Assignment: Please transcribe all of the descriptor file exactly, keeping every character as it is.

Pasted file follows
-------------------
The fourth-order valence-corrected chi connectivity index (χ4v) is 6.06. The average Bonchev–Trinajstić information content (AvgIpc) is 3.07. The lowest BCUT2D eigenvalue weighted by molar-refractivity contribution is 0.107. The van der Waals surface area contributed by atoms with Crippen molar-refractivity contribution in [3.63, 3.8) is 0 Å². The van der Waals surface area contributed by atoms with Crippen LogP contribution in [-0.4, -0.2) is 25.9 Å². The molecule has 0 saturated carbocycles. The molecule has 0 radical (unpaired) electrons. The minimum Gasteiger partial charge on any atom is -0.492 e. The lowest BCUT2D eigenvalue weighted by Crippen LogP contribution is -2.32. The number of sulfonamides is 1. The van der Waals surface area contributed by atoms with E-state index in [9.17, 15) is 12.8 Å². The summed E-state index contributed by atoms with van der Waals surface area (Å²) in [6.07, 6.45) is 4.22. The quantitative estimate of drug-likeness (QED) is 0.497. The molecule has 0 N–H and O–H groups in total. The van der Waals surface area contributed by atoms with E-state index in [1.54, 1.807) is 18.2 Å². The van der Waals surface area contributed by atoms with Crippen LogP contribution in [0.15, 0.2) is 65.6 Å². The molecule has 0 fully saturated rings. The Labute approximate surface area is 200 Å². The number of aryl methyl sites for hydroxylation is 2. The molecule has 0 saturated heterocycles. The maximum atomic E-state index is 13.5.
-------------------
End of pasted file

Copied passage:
The fourth-order valence-corrected chi connectivity index (χ4v) is 6.06. The average Bonchev–Trinajstić information content (AvgIpc) is 3.07. The lowest BCUT2D eigenvalue weighted by molar-refractivity contribution is 0.107. The van der Waals surface area contributed by atoms with Crippen molar-refractivity contribution in [3.63, 3.8) is 0 Å². The van der Waals surface area contributed by atoms with Crippen LogP contribution in [-0.4, -0.2) is 25.9 Å². The molecule has 0 saturated carbocycles. The molecule has 0 radical (unpaired) electrons. The minimum Gasteiger partial charge on any atom is -0.492 e. The lowest BCUT2D eigenvalue weighted by Crippen LogP contribution is -2.32. The number of sulfonamides is 1. The van der Waals surface area contributed by atoms with E-state index in [9.17, 15) is 12.8 Å². The summed E-state index contributed by atoms with van der Waals surface area (Å²) in [6.07, 6.45) is 4.22. The quantitative estimate of drug-likeness (QED) is 0.497. The molecule has 0 N–H and O–H groups in total. The van der Waals surface area contributed by atoms with E-state index in [1.54, 1.807) is 18.2 Å². The van der Waals surface area contributed by atoms with Crippen LogP contribution in [0.15, 0.2) is 65.6 Å². The molecule has 0 fully saturated rings. The Labute approximate surface area is 200 Å². The number of aryl methyl sites for hydroxylation is 2. The molecule has 0 saturated heterocycles. The maximum atomic E-state index is 13.5.